How To Detox From Alcohol
March 2, 2020
According to a 2015 report by the National Institute on Alcoholism and Alcohol Abuse (NIAAA), about 15.1 million adults in the United States struggled with an alcohol use disorder (AUD). Excessive drinking is a serious problem that leads to 88,000 deaths every year and people who drink excessively cut an average of 30 years off their lives. Overcoming AUD and binge drinking is important for short- and long-term health. But quitting alcohol, and undergoing alcohol detox isn’t easy. People who drink a lot for months or years are at risk of withdrawal symptoms because the brain has become dependent on the presence of alcohol to regulate the body and emotions.
The Science Behind Alcohol Dependence
Individuals addicted to alcohol may feel like they have to drink to feel normal, not overly anxious, or calm in social settings, or to get to sleep.
Alcohol activates the gamma-aminobutyric acid (GABA) receptors in the brain. A neurotransmitter, GABA is one of the most important chemicals in the brain, and it’s highly involved in signaling among neurons. Alcohol mimics GABA and slows the brain’s processes. This slowing leads to intoxication and symptoms like slurred speech, slow thinking and reaction times, weakness, sleepiness and pleasant relaxation.
Alcohol dependency means the brain doesn’t produce enough GABA to safely regulate neurons. This leads to withdrawal symptoms like physical shaking, anxiety, jumpiness, insomnia, headaches, irritability and rapid heartbeat.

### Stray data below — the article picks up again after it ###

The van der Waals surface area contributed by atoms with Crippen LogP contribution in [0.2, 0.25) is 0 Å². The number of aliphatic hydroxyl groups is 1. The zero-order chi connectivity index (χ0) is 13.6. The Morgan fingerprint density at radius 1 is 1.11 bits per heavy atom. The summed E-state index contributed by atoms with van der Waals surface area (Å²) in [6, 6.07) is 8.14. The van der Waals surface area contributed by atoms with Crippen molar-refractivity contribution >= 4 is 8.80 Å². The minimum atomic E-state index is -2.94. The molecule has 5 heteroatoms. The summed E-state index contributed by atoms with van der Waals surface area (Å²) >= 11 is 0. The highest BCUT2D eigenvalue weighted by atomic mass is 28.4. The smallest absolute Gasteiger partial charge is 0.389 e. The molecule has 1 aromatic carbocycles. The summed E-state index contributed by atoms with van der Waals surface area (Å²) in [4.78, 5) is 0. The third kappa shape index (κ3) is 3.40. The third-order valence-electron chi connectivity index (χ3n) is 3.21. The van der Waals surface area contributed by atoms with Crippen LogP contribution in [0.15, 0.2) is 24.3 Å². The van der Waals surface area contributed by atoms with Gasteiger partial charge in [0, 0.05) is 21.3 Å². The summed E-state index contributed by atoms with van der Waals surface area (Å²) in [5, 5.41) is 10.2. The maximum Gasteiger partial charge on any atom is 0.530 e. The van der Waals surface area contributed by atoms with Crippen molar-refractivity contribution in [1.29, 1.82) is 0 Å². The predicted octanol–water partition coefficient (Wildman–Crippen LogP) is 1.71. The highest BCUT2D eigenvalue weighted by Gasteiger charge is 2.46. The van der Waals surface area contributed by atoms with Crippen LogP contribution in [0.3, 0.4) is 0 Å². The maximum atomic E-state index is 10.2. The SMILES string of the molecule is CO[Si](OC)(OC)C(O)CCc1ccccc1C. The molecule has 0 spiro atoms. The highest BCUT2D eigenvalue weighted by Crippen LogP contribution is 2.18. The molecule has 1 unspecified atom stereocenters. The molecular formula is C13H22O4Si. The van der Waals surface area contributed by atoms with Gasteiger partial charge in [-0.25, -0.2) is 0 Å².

Withdrawal Can Be Dangerous
Withdrawal symptoms are uncomfortable — and some can be life-threatening. This means detoxing at home is risky, not just because you’re more likely to relapse back into alcohol use, but also because you might need hospitalization or may even die.
Alcohol withdrawal symptoms can include:
- Physical shaking
- Nausea and vomiting
- Rapid heartbeat and breathing rate
Should You Detox Cold Turkey?
Without medical supervision, withdrawal symptoms will feel intense. They typically begin six hours to three days after the last drink. If a person tries to quit “cold turkey,” the symptoms may cause them to return to drinking — or relapse — in order to cope, which puts them at risk of alcohol poisoning.
A person may also develop alcohol withdrawal syndrome or delirium tremens (DTs) — life-threatening conditions that can lead to lasting harm and even death.
Symptoms of DT’s
- Sudden, severe confusion (delirium)
- Tremors all over the body
- Changes in cognition and mental function
- Extreme agitation and mood swings
- Fear or paranoia
- Bursts of energy followed by extreme fatigue
- Restlessness and excitability
- Sensitivity to light, touch, sounds, and other sensory input
- Stupor, or appearing conscious without response
Long-term alcohol abusers are at a greater risk for DTs. Resulting seizures, paranoia and hallucinations are dangerous and require hospitalization if they occur. This will likely happen 12-48 hours after the person stops consuming alcohol.
Why Medically Supervised Alcohol Detox Is The Best Course Of Action
With medical supervision at an inpatient facility, the detox process is manageable and can help the brain to relearn to produce GABA without the presence of alcohol.
Medical supervision also helps prevent relapse, which can lead to overdose and death, as well as reduce discomfort and risk, and help individuals overcome their physical dependence on alcohol. In fact, most people who develop alcohol withdrawal syndrome recover with supervised medical treatment and therapy. But the first step is simply to seek treatment.
If you’d like more information about alcohol detox, contact the team at Landmark Recovery today. We offer medical detoxification, residential treatment, IOP and more. Let us help you begin your transition to sobriety today.
About The Author
Freelance writer D.D. Kullman is a tennis player, snow skier, animal lover and early tech adopter. She lives in Phoenix, Arizona with her husband, Joe, and Sheltie, Koko and is an adjunct instructor at Grand Canyon University.